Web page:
Alignment of deduced amino acid sequences of ASD3963 and epi-aristolochene synthase (5eau) from tobacco. The consensus sequence shows amino acid residues conserved in above sequence.

The three­dimensional )3D( structure of protein is of major importance in providing insights into their molecular functions. The result showed that the putative ADS3963 protein contains 72 % of α­helices, 23 % β­turns and 26 % of random coils (Figure 5). Penetrating through most part of the secondary structure, α ­ helices and random coils are the most abundant structural elements of ADS3963, while β turns are intermittently distributed in protein. The total energy values of the predicted 3D model of ADS protein were calculated as 93 % before energy minimization and 90 % after energy minimization from Ramachandran plot. The refined model of ADS3963, analyzed by VADAR for the evaluation of the Ramachandran plot quality, was found to be satisfactory based on expected values representing those numbers which would be expected for highly refined X­Ray and NMR protein structure (Table 2). The description of reaction regulation in enzymes responsible for activating and catalyzing small molecules requires identification of ligand movement into the binding site and out of the enzyme through specific channels and docking sites.

Figure 5
Prediction of 3D model of Amorpha-4, 11-diene synthase showing N (blue) and C (Red) terminal isolated from Artemisia annua L. plant.

Recent studies have revealed that the core sequences of many proteins were nearly optimized for stability by natural evolution. Surface residues, by contrast, were not so optimized, presumably because protein function is mediated through surface interactions with other molecules. Here, we sought to determine the extent to which the sequences of protein ligand­binding and enzyme active sites could be predicted by optimization of scoring functions based on protein ligand­binding affinity rather than structural stability [32]. In an attempt to find the possible binding sites of FPP on Amorpha­4, 11­diene synthase (ADS3963), PASS was performed. The output of PASS contains center coordinates for 17 binding sites. Docking of FPP was performed with respect to all the 17 binding sites of the enzyme (Table 3). The aim of molecular docking is to achieve an optimized conformation for both the protein, ligand and relative orientation between protein and ligand such that the free energy of the overall system is minimized. Lower energy corresponds to better binding therefore; initial six of these binding sites (Table 3)were studied for the interaction with FPP (Figure 6). Based on the docking studies the following stretches are Ala 321­Ala324­ Lys­398; Ala 234­Val237­Phe283­Thr286­Tyr­287; Ser94­Met95­Trp141­ Trp430­Asn434; Ser94­Arg96­ Glu104­Leu107­Lys142­Lys431; Lys137­Arg143­Ile147­Ala150­Gln151­Leu478 and Ser218­ Gly219­ Tyr224­Arg228­Cys352­Met356­Aln450 may constitute to substrate binding. These results may have implications for understanding the role of amorpha ­4, 11­diene synthase in cyclization of FPP.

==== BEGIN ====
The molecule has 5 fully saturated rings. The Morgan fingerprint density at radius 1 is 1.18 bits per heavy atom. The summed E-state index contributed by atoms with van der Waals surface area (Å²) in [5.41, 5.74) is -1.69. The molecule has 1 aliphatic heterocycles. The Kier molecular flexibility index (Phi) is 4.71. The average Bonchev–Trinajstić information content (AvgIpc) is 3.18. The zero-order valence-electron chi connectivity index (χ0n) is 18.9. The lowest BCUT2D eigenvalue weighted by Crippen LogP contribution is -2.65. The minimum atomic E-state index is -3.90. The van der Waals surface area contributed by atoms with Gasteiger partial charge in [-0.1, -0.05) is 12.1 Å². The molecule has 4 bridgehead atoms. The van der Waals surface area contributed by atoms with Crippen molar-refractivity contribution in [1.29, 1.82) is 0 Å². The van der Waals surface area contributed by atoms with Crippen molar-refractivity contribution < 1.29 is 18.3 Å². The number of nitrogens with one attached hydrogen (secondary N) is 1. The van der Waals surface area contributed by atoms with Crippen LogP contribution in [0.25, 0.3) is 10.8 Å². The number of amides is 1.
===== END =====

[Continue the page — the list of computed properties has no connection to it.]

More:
Figure 6
Figure showing the receptor molecule with the ligand docked in six top ranking binding sites. All the six figures in different colour correspond to six binding sites containing the ligand molecule FPP docked into it.


Amorpha­4,11­diene synthase in A. annua L. plants is reported to be a key regulatory enzyme, catalyzing the rate­limiting step in the biosynthesis of artemisinin. In this study, we conclude that the putative amorpha­4,11­diene synthase gene (ADS3963) cloned by us from high artemisinin (0.7­0.9 % dry wt basis) yielding strain of A. annua L. plant is evolutionary conserved, as suggested by phylogenetic analysis. It encodes a protein of 533 amino acid residues with conserved domain DDxxD. The absence of thirteen amino acids in this protein has resulted into the formation of a new motif, SlwD, which might have role in regulating the active state of the enzyme. This finding of our study also indicates that ADS3963 protein may be an isoform. These results, however, has to be corroborated with wet lab data. Further, if the structure and function of ADS3963 protein is understood, it can serve as model to study other related enzymes and could be utilized to develop new functional approaches for overexpression of this key enzyme leading to enhanced synthesis and accumulation of artemisinin in A. annua L. plants.

Supplementary material

Data 1:


P.A. thanks to Jamia Hamdard for financial support in the form of a studentship. We are highly thankful to Andrew M. Lynn, Director, School of Information Technology, Jawaharlal Nehru, University,New Delhi, India for providing me docking facilities in their lab. We thank Ipca Laboratories Limited, Ratlam, India for providing the seeds of high yielding strain of A. annua L.


Citation:Alam et al, Bioinformation 4(9): 421-429 (2010)